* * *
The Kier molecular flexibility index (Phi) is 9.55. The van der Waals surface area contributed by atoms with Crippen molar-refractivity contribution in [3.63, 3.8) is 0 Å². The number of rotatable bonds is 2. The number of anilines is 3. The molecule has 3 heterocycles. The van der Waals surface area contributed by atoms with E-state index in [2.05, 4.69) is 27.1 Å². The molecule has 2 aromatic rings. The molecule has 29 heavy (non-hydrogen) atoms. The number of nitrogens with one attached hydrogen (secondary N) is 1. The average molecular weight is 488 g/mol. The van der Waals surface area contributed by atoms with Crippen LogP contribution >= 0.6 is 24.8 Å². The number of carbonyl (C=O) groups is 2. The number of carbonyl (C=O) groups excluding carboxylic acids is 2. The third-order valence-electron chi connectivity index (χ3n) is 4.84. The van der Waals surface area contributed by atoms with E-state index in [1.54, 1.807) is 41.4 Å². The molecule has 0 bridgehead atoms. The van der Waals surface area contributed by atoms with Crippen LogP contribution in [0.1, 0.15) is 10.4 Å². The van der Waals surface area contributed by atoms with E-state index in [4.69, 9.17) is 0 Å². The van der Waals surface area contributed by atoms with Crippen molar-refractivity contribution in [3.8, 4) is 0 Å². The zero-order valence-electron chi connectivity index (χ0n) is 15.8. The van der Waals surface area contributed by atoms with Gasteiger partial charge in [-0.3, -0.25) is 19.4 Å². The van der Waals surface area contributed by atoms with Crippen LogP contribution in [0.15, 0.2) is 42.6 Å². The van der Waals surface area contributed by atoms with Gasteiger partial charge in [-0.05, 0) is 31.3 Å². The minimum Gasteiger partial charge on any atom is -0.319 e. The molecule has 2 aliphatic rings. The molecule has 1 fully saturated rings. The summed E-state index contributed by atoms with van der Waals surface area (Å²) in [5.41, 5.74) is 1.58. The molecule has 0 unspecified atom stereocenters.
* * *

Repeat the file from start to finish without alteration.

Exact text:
The Kier molecular flexibility index (Phi) is 9.55. The van der Waals surface area contributed by atoms with Crippen molar-refractivity contribution in [3.63, 3.8) is 0 Å². The number of rotatable bonds is 2. The number of anilines is 3. The molecule has 3 heterocycles. The van der Waals surface area contributed by atoms with E-state index in [2.05, 4.69) is 27.1 Å². The molecule has 2 aromatic rings. The molecule has 29 heavy (non-hydrogen) atoms. The number of nitrogens with one attached hydrogen (secondary N) is 1. The average molecular weight is 488 g/mol. The van der Waals surface area contributed by atoms with Crippen LogP contribution >= 0.6 is 24.8 Å². The number of carbonyl (C=O) groups is 2. The number of carbonyl (C=O) groups excluding carboxylic acids is 2. The third-order valence-electron chi connectivity index (χ3n) is 4.84. The van der Waals surface area contributed by atoms with E-state index in [1.54, 1.807) is 41.4 Å². The molecule has 0 bridgehead atoms. The van der Waals surface area contributed by atoms with Crippen LogP contribution in [0.1, 0.15) is 10.4 Å². The van der Waals surface area contributed by atoms with E-state index in [4.69, 9.17) is 0 Å². The van der Waals surface area contributed by atoms with Crippen molar-refractivity contribution in [3.8, 4) is 0 Å². The zero-order valence-electron chi connectivity index (χ0n) is 15.8. The van der Waals surface area contributed by atoms with Gasteiger partial charge in [-0.3, -0.25) is 19.4 Å². The van der Waals surface area contributed by atoms with Crippen LogP contribution in [0.15, 0.2) is 42.6 Å². The van der Waals surface area contributed by atoms with Gasteiger partial charge in [-0.05, 0) is 31.3 Å². The minimum Gasteiger partial charge on any atom is -0.319 e. The molecule has 2 aliphatic rings. The molecule has 1 fully saturated rings. The summed E-state index contributed by atoms with van der Waals surface area (Å²) in [5.41, 5.74) is 1.58. The molecule has 0 unspecified atom stereocenters.